Travelling via Birmingham, you would catch a CrossCountry train from Oxford to one of various stations such as (depending on the time of day) Birmingham New Street, Birmingham International, or Wolverhampton (I would recommend avoiding a change at Birmingham New Street if you have the choice, as it's not a particularly pleasant station environment and is also quite a large and confusing station), and from there catch a Virgin Trains service to Edinburgh via the West Coast Main Line. Some itineraries will alternatively take you via York where you will change onto an East Coast Main Line train, and there is actually one CrossCountry train a day each way which takes you directly from Oxford to Edinburgh with no change of trains. All of these routes will have the train travel via Birmingham even if you don't change trains there, so for simplicity I will refer to these as via Birmingham. The CrossCountry services can get particularly busy depending on the time of day, so if you're going this route I'd recommend trying to get seat reservations (fortunately CrossCountry make this relatively easy).
The former is likely to be slightly slower (though I've just checked and there isn't really much in it; it's around 6:15 for the former and 6 hours for the latter) due to the time taken to travel across London, but you might find it a more interesting and pleasant journey. If you want an easier trip, though, with just one change of trains, it's perhaps worth going with the latter. It's ultimately up to you.
Finally, it's worth remembering that we have an integrated ticket system — despite different train companies being involved, the ticketing is unified between them all, and you should usually be able to purchase just one ticket to complete any given journey. Oxford to Edinburgh is no exception to this.
If buying walk-up tickets, it almost always works out cheaper to buy a return ticket (ie round trip) rather than two singles (one way). You can buy a walk-up return ticket from Oxford to Edinburgh via Birmingham (an "Off-Peak Return" with route "Not Via London") for £155.30 (this doesn't allow travel before 09:30 on weekdays), or via London (a "Super Off-Peak Return" with route "Via London") for £168.40 (this has restrictions on the times you can depart/arrive London King's Cross to/from Edinburgh on weekdays, see the exact restrictions here - note that these restrictions don't apply to the leg between Oxford and London).
But if you comply with these restrictions you're allowed to travel on any train on one of these tickets; you can buy the ticket on the day of departure from the station (either from the ticket office or a ticket machine), or in advance online (from any UK train operator's website, eg LNER or CrossCountry), and it will cost the same and have the same restrictions (if you buy it in advance you can get seat reservations, which are free, but you aren't required to follow them), and don't have to choose which train you're travelling on in advance at all. You're even allowed to travel out one route and back the other if you pay the difference (if you ask for a "change of route excess" from the train guard).
If you're happy to tie yourselves to specific trains in return for a potentially cheaper price, you can look online for Advance tickets. Advance tickets always give you seat reservations, and in fact these are required for the ticket to be valid. Advance tickets still give you some rights - for instance, if you miss a train due to a delay caused by the railway (no matter which railway company caused it), you can catch the next one by the same operator without penalty. But it's generally difficult and expensive to change these (you can change them in advance of travel at a ticket office only for a £10 admin fee, but if your travel time has passed (ie you've missed your train) the ticket becomes completely invalid and you have to buy a new one), so if you think you're likely to want to, I'd stick with the walk-up tickets.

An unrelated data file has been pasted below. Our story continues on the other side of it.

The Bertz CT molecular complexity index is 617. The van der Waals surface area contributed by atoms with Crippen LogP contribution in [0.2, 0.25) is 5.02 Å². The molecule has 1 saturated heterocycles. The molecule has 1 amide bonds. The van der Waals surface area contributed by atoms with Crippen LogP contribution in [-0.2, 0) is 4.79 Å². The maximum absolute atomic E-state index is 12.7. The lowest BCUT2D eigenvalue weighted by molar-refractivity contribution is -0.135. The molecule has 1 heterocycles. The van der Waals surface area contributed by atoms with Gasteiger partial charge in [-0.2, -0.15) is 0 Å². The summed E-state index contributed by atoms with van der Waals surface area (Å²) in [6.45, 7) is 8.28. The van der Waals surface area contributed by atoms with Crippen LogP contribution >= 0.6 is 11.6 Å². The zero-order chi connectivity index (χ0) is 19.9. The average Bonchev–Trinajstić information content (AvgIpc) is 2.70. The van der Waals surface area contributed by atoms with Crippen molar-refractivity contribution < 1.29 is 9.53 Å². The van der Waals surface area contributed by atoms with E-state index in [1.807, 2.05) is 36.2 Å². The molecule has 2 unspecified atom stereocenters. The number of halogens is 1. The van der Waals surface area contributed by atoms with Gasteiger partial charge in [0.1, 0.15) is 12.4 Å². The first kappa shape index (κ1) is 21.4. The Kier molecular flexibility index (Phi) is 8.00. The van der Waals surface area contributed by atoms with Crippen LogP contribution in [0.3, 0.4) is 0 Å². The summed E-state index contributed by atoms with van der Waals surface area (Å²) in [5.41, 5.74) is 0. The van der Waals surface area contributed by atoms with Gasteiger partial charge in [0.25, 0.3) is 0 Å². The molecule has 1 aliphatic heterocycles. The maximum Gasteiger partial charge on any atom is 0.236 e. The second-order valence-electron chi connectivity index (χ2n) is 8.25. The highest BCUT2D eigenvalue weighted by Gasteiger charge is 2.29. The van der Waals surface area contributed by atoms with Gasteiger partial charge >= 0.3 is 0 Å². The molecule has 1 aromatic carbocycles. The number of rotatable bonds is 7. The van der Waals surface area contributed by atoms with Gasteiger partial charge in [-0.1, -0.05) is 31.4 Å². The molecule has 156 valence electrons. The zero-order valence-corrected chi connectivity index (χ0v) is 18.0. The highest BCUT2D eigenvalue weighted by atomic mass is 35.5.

Advance tickets are easiest to buy online. They are only available as single (one-way) tickets — you simply buy two of them if you want a return trip. You can buy them from any train operator's website, eg LNER or CrossCountry) — search for train times until you find ones which are cheap and work for you, and pick them. Note that advance tickets are only available a few months in advance, so check on this page, being sure to look at all the train operators you will be travelling with — if just one of them hasn't yet released their advance tickets, you won't be able to buy one for the journey at all (in general; there are a few exceptions to this but not important enough to go into here). Within this time, though, the further in advance you buy them the cheaper they'll be; close to the date of travel they might be sold out entirely, or with very little price difference to a walk-up ticket, so check that your saving will really be worth the restrictions.
Once you have bought an advance ticket you will pick it up from a ticket machine (NOT a ticket office) at your departure station, usually needing your payment card and the pickup reference they will have emailed to you.
In some cases it can be cheaper to use a combination of multiple advance tickets rather than just one (though you can always use just one!). Sites such as Trainsplit can calculate these for you. It's perfectly valid and legal to do this; you CAN end up putting more restrictions on your travel though (though with advance fares especially the point is usually moot). If you're comfortable doing this to save money, this might be worth a look.